PUBLISHED 6 JUNE 2019: JCI Insight, “Safety and early efficacy outcomes for Lentiviral Fibroblast gene therapy in Recessive Dystrophic Epidermolysis Bullosa” DOI: 10.1172/jci.insight.126243

Lenticol M

Mesenchymal Stromal Cells engineered to express collagen VII for the treatment of Recessive Dystrophic Epidermolysis Bullosa. The expectation is that patient derived gene modified cells will have a longer lasting effect than donor MSCs. The aim was to assess if they can be manufactured and successfully delivered intravenously to give a systemic treatment for recessive dystrophic epidermolysis bullosa.

PUBLISHED JANUARY 2020: Journal of Investigative Dermatology, Volume 140, Issue 1, Pages 121–131.e6 “Human Mesenchymal Stromal Cells Engineered to Express Collagen VII Can Restore Anchoring Fibrils in Recessive Dystrophic Epidermolysis Bullosa Skin Graft Chimeras” DOI:


Gene Editing

Gene editing (or genome editing) is the insertion, deletion or replacement of DNA at a specific site in the genome of an organism or cell. It is usually achieved in the lab using engineered nucleases also known as molecular scissors. This work will not just benefit EB but will in theory be applicable to the people who suffer one of the estimated 5400 genetic disorders in the world, which accounts for 10% of people, 30 million in Europe alone.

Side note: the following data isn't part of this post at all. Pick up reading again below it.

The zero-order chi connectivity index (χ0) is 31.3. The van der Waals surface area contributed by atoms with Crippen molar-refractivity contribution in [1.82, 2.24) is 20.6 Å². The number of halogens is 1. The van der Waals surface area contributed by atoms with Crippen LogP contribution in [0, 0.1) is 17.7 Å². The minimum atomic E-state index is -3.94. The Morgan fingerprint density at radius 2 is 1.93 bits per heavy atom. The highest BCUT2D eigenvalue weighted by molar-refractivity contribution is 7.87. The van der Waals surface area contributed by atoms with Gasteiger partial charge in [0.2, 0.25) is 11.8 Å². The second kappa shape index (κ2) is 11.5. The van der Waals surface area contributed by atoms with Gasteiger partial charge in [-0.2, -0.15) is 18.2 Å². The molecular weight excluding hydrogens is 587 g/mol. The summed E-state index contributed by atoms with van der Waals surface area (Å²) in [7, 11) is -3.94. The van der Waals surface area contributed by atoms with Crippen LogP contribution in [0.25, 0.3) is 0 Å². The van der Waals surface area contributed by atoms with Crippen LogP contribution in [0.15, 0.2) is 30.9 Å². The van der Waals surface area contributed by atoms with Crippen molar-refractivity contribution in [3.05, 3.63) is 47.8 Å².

based approach to developing safer, more effective treatments for people with EB

Developing a treatment based on a patient’s own cells, corrected in the laboratory for the gene defect, and returned to the EB individual would have the advantage of the absence of severe potential side effects such as the problems of rejection of cells from unrelated donors. The project combined two technologies, iPSC (induced pluripotent stem cells) and TALEN’s (transcription activator-like effector nuclease). The faulty gene is identified, cut out and the correct genetic sequence is inserted.

PUBLISHED FEBRUARY 2013: Molecular Therapy (2013); Volume 21 Issue 6, 1151–1159 “TALEN-based Gene Correction for Epidermolysis Bullosa” DOI:
UPDATE:  Professor Tolar is currently testing other gene editing techniques

Limbal Stem Cells

for treatment of corneal wounds in Epidermolysis Bullosa

The cornea is the transparent outer surface of the eye that covers the iris and pupil. It is important in bending light that enters the eye into a precise point, which enables clear vision. Most people with RDEB experience corneal erosion, an extremely painful condition that causes loss of corneal clarity and compromises clear vision. When an abrasion occurs, the intense pain and sensitivity to light leaves the RDEB patient without sight for two or three days. The aim of the project is to combine cutting-edge gene correction and stem cell technologies to tackle eye problems associated with RDEB.